We are in Ordinary Time—and will be until Ash Wednesday. One of the purposes of this present liturgical season is to give us time and space to reflect on what we have just celebrated at Christmas; namely, that our God became flesh and lived among us. That is a mystery of our faith: God the Son, God from all eternity, became a human being in the person of Jesus of Nazareth born of the Virgin Mary.
He was fully human and fully divine—that’s what our faith tells us. We are certainly not going to plumb the depths of this mystery in these few, short weeks before Lent, but we can start by asking what does it mean to say that the Lord was fully human? And what significance does it have in my life?
The questions are historical. In the early centuries of the Church, one source of contention was the relationship between Jesus’ humanity and divinity, and whether he was human and/or divine. It wasn’t until the fifth century, at the Council of Chalcedon, speaking directly to the question of whether the Son of God was truly human, that the Church community confirmed that Jesus is like us in all things but sin. That, they said, is one ramification of Christ being fully human. And it has become a statement of our faith and is based on the Letter to the Hebrews, which says that he was tested in every way that we have been, but without sin (cf Heb 4:15), and Saint Peter, who says: “He committed no sin” (1 Pt 2:22). But then I want to ask: If Jesus is sinless, is he truly like us since we are all sinners? If he was sinless, then, it seems he was not like us.
To add to the discussion, Father John Kavanaugh, SJ, recently made the argument in a homily for the Feast of the Baptism of the Lord, that he “is truly human precisely because he does not sin.” So he’s saying that to be truly human I must be sinless? Where does that leave us sinners? It appears that we have a problem. But maybe the resolution of this apparent conflict lies in our understanding of what it means to be human.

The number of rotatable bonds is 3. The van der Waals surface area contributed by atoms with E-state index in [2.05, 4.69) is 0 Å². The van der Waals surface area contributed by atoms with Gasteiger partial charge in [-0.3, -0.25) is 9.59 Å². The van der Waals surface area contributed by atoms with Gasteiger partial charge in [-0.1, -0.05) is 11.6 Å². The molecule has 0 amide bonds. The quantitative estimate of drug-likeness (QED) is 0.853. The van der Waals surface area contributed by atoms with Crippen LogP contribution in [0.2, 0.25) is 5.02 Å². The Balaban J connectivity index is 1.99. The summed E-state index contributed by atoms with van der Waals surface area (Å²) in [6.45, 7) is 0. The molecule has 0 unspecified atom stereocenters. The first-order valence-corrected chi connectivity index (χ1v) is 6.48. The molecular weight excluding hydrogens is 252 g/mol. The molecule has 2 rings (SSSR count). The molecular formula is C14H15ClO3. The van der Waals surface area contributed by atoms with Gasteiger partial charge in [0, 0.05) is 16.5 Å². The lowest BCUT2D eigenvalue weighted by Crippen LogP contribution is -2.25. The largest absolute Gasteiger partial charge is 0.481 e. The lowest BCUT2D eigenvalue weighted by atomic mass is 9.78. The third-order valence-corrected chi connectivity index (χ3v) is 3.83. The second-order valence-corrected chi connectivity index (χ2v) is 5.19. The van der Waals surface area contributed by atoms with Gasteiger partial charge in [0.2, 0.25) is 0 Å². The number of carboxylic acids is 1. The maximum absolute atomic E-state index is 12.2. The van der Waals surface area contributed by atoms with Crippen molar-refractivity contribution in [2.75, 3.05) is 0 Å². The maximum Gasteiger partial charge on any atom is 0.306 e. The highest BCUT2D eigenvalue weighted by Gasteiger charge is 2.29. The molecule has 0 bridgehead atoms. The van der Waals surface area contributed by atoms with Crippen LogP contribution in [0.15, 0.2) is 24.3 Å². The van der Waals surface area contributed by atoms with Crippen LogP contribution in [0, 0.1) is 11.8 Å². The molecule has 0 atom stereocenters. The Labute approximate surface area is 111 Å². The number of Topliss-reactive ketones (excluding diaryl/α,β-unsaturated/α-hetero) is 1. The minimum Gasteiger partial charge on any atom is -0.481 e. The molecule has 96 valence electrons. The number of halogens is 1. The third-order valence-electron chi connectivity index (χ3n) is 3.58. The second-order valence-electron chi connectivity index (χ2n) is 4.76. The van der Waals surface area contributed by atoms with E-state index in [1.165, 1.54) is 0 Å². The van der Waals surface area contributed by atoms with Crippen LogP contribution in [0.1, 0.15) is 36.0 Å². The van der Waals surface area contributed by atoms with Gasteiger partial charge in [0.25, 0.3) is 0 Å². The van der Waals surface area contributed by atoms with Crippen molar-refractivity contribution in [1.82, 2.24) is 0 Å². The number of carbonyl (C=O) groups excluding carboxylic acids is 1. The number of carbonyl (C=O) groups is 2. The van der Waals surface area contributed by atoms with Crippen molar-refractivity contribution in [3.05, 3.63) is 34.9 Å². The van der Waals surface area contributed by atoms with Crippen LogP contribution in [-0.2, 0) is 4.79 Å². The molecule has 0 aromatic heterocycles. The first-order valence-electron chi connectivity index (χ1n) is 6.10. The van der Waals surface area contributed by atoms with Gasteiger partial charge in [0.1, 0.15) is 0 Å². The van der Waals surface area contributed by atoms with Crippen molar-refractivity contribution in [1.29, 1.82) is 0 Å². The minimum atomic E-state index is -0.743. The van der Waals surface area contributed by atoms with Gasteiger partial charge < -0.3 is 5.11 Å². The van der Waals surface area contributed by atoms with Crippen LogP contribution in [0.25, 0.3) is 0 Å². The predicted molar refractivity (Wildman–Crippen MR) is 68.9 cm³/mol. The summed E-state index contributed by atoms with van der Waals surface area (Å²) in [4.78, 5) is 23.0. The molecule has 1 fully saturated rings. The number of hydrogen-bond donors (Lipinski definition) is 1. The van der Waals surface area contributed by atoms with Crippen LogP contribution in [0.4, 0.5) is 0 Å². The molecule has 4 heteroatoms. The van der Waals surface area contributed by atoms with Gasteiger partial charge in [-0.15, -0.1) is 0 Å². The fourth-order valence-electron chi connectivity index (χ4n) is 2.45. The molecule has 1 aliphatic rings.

Turning again to the doctrines of our faith for insights, we know that when God the Son became human in the mystery of the Incarnation, he came to reveal to us not only his divinity, but also our humanity. He came to reveal what being human is truly all about from God our Creator’s perspective, for our notion and experience of human nature had become clouded by weakness and sin. He came to reveal to us the beauty of a life lived without any rejection of the Father’s will, without sin, for that is God’s intent for us. And he did this, in Saint Paul’s words, by becoming sin for us and destroying sin and death and offering us a share in his divine life (“For our sake [God] made him to be sin who did not know sin, so that we might become the righteousness of God in him” [2 Cor 5:21]).
So, really, it’s we who are not fully human because we are sinners. We could say that we are like Christ in all things but sin. We have rejected God’s eternal vision for our happiness by messing it up with sin. And he came to give us the where-with-all to correct that; namely, salvation.
So a part of the mystery that we just celebrated at Christmas, is the God-given awareness that we are called to be perfected as our heavenly Father is perfect. We are called to be sinless as is Jesus so that we can be fully human, human as God intends us to be. And don’t we talk about this in our belief about purgatory—purification in preparation for enjoying heaven; purification so that we become fully human? And this can begin right now because Christ made it possible for us to live the truth about ourselves. He calls us to salvation, to full humanity.
Saying that we must be perfected is not intended to make us feel guilty or to set an impossible goal, but to help us admit our sin and let God save us. Only he can perfect us. We need to recognize our brokenness and trust in the merciful love of our God. And this is made possible by the Son of God coming to reveal the true meaning of our humanity and making it a reachable goal by destroying sin and death. Sin has no part in God’s loving vision for us. It is not a part of being truly human.
Reflecting on this wonderful fact should be enough to chew on until we begin the sacred season of Lent and prepare to celebrate our salvation at Easter.